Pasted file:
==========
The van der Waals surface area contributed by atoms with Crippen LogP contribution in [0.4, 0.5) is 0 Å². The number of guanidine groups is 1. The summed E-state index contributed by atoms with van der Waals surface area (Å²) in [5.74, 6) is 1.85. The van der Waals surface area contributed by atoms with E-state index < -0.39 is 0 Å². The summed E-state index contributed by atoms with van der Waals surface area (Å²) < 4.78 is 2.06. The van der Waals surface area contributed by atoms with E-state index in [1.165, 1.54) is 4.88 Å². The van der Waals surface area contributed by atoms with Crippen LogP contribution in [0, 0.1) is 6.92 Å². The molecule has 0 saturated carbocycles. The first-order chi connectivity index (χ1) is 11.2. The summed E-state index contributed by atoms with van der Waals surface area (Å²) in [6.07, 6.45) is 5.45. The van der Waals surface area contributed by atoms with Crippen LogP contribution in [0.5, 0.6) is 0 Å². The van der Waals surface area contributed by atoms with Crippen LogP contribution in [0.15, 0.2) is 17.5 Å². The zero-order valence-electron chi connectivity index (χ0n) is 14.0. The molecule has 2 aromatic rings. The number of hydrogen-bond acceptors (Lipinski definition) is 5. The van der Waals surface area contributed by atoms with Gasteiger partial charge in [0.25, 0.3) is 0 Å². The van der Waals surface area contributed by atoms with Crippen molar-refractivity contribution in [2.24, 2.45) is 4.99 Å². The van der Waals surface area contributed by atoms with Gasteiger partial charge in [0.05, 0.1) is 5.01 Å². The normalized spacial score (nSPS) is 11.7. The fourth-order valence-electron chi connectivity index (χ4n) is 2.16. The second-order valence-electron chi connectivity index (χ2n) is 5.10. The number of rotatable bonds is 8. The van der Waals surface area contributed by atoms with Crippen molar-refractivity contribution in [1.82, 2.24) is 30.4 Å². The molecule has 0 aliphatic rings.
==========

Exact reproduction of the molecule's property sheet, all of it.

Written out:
The van der Waals surface area contributed by atoms with Crippen LogP contribution in [0.4, 0.5) is 0 Å². The number of guanidine groups is 1. The summed E-state index contributed by atoms with van der Waals surface area (Å²) in [5.74, 6) is 1.85. The van der Waals surface area contributed by atoms with E-state index < -0.39 is 0 Å². The summed E-state index contributed by atoms with van der Waals surface area (Å²) < 4.78 is 2.06. The van der Waals surface area contributed by atoms with E-state index in [1.165, 1.54) is 4.88 Å². The van der Waals surface area contributed by atoms with Crippen LogP contribution in [0, 0.1) is 6.92 Å². The molecule has 0 saturated carbocycles. The first-order chi connectivity index (χ1) is 11.2. The summed E-state index contributed by atoms with van der Waals surface area (Å²) in [6.07, 6.45) is 5.45. The van der Waals surface area contributed by atoms with Crippen LogP contribution in [0.5, 0.6) is 0 Å². The van der Waals surface area contributed by atoms with Crippen LogP contribution in [0.15, 0.2) is 17.5 Å². The zero-order valence-electron chi connectivity index (χ0n) is 14.0. The molecule has 2 aromatic rings. The number of hydrogen-bond acceptors (Lipinski definition) is 5. The van der Waals surface area contributed by atoms with Gasteiger partial charge in [0.25, 0.3) is 0 Å². The van der Waals surface area contributed by atoms with Crippen molar-refractivity contribution in [2.24, 2.45) is 4.99 Å². The van der Waals surface area contributed by atoms with Gasteiger partial charge in [0.05, 0.1) is 5.01 Å². The normalized spacial score (nSPS) is 11.7. The fourth-order valence-electron chi connectivity index (χ4n) is 2.16. The second-order valence-electron chi connectivity index (χ2n) is 5.10. The number of rotatable bonds is 8. The van der Waals surface area contributed by atoms with Crippen molar-refractivity contribution in [1.82, 2.24) is 30.4 Å². The molecule has 0 aliphatic rings.